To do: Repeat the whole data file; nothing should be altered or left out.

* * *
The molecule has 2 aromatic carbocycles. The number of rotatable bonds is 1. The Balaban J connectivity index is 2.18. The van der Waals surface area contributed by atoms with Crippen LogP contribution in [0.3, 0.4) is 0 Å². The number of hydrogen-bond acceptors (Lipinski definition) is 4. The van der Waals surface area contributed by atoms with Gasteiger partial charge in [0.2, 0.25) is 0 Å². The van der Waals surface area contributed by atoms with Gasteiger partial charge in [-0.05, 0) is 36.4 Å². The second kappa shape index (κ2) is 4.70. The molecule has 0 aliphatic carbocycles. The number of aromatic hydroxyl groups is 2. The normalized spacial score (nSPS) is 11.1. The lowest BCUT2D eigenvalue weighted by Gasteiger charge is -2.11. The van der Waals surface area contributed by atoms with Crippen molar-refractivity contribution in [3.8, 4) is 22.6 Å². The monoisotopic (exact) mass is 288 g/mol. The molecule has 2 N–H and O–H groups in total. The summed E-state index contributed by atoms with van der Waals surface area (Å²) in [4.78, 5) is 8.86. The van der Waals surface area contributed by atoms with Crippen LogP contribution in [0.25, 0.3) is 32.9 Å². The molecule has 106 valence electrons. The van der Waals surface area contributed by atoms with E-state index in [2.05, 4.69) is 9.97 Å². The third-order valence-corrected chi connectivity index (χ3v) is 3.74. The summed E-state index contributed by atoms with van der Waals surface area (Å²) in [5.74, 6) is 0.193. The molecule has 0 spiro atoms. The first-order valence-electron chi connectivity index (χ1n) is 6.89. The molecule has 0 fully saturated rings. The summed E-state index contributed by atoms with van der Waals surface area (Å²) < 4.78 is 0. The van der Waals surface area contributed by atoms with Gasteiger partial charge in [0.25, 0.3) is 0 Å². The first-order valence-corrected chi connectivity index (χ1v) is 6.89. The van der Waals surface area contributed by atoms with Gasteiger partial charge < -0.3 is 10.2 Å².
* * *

The molecule has 2 aromatic carbocycles. The number of rotatable bonds is 1. The Balaban J connectivity index is 2.18. The van der Waals surface area contributed by atoms with Crippen LogP contribution in [0.3, 0.4) is 0 Å². The number of hydrogen-bond acceptors (Lipinski definition) is 4. The van der Waals surface area contributed by atoms with Gasteiger partial charge in [0.2, 0.25) is 0 Å². The van der Waals surface area contributed by atoms with Gasteiger partial charge in [-0.05, 0) is 36.4 Å². The second kappa shape index (κ2) is 4.70. The molecule has 0 aliphatic carbocycles. The number of aromatic hydroxyl groups is 2. The normalized spacial score (nSPS) is 11.1. The lowest BCUT2D eigenvalue weighted by Gasteiger charge is -2.11. The van der Waals surface area contributed by atoms with Crippen molar-refractivity contribution in [3.8, 4) is 22.6 Å². The monoisotopic (exact) mass is 288 g/mol. The molecule has 2 N–H and O–H groups in total. The summed E-state index contributed by atoms with van der Waals surface area (Å²) in [4.78, 5) is 8.86. The van der Waals surface area contributed by atoms with Crippen LogP contribution in [0.25, 0.3) is 32.9 Å². The molecule has 106 valence electrons. The van der Waals surface area contributed by atoms with E-state index in [2.05, 4.69) is 9.97 Å². The third-order valence-corrected chi connectivity index (χ3v) is 3.74. The summed E-state index contributed by atoms with van der Waals surface area (Å²) in [5.74, 6) is 0.193. The molecule has 0 spiro atoms. The first-order valence-electron chi connectivity index (χ1n) is 6.89. The molecule has 0 fully saturated rings. The summed E-state index contributed by atoms with van der Waals surface area (Å²) < 4.78 is 0. The van der Waals surface area contributed by atoms with Gasteiger partial charge in [0.25, 0.3) is 0 Å². The first-order valence-corrected chi connectivity index (χ1v) is 6.89. The van der Waals surface area contributed by atoms with Gasteiger partial charge < -0.3 is 10.2 Å².